Russia ignores US proposal to end Ukraine standoff

Kremlin accused of employing delaying tactics

Soldiers believed to be Russian rode on armored personnel carriers near Sevastopol in the Crimea Monday.
Baz Ratner/REUTERS
Soldiers believed to be Russian rode on armored personnel carriers near Sevastopol in the Crimea Monday.

KIEV — Russia said Monday it cannot accept the “fait accompli” of the new Western-backed government in Ukraine and was preparing diplomatic counterproposals to serve “the interests of all Ukrainians,” even as Russian forces strengthened their control over Crimea.

The Kremlin statement was issued less than a week before a contentious referendum on the future of that southern Ukrainian region. It was made public in a televised video showing Foreign Minister Sergei V. Lavrov briefing President Vladimir Putin in the Black Sea resort of Sochi.

Lavrov said proposals made by Secretary of State John Kerry “did not completely satisfy us” because they used “the situation created by the coup as a starting point.” He told Putin that Kerry had delayed a visit to Moscow and that Russia was working on its own proposals.


But in Washington, State Department officials said it was the Kremlin that had thwarted the prospects of a negotiated solution or even another meeting between Kerry and his Russian counterpart by refusing to engage on the US proposals, especially the idea that Russian officials meet with officials from the new Ukrainian government.

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When Kerry sent Lavrov a series of questions Saturday over the Kremlin’s stance, Russian officials never responded, the State Department said.

“Secretary Kerry made clear to Foreign Minister Lavrov that he would welcome further discussions focused on how to de-escalate the crisis in Ukraine if and when we see concrete evidence that Russia is prepared to engage on these proposals,” Jen Psaki, the State Department spokeswoman, said in a statement.

The Russian diplomatic moves seemed to Ukrainian officials to be delaying tactics, as Russian forces acted more assertively in Crimea.

The Russian troops took over a military hospital in the regional capital, Simferopol, and a military base in Sevastopol.


They seized a small Ukrainian naval supply base at Chornomorskoye, on the western coast, where pro-Russian “self-defense units” and police patrolled the town, threatened journalists from The New York Times and a man they were interviewing, and confiscated the journalists’ notes.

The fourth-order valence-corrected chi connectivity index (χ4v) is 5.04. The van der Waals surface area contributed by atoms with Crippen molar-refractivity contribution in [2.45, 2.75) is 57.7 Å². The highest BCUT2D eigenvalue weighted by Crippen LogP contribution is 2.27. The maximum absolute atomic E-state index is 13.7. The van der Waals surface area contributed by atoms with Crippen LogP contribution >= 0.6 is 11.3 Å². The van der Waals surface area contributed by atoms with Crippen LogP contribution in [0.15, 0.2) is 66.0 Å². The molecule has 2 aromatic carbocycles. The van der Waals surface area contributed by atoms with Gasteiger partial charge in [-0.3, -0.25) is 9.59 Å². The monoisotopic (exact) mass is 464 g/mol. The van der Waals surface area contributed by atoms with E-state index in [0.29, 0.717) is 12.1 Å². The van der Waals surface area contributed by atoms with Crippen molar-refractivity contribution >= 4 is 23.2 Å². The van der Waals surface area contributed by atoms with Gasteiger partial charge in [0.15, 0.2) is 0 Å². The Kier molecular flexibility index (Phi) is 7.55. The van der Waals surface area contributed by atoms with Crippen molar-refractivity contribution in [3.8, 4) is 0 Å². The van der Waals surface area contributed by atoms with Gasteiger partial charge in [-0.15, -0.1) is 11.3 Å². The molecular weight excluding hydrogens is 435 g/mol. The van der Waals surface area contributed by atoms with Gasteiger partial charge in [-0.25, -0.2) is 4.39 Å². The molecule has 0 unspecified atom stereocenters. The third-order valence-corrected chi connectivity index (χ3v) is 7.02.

The Russians also took a small base housing a Ukrainian motorized battalion in Bakhchisarai after firing in the air, said Alexei A. Mazepa, a spokesman for the Ukrainian ministry of defense in Crimea. No one was reported hurt.

The Russian Foreign Ministry said Monday that lawlessness rules in eastern Ukraine as a result of extreme rightists “with the full connivance” of the Kiev authorities.

The statement claimed that masked men had fired on and injured peaceful protesters last week in Karkiv. Ukraine has said that Russia is fabricating such charges as part of a propaganda campaign to destabilize the Kiev government and justify possible new military action in the east.

Arseniy P. Yatsenyuk, the Ukrainian prime minister, will speak to the United Nations on Thursday, a day after he meets President Obama in the White House in what the administration intends to be a show of firm US support.


The United States and its allies have joined the Ukrainian government in declaring the Russian occupation of Crimea illegal and the referendum unconstitutional and nonbinding.

The Obama administration has stepped up its attempts to court China’s support for isolating Russia over the military intervention. Official comments from China have been neutral since the Ukraine crisis began, and Obama spoke to President Xi Jinping of China late Sunday in a bid to get Beijing off the fence, the Associated Press reported.

The Ukrainian foreign minister, Andriy Deshchytsya, received his counterparts from Belgium, the Netherlands, and Luxembourg, who had come Monday to show support.

“We have to admit that our life now is almost like a war,” he said. “We have to cope with an aggression that we do not understand.”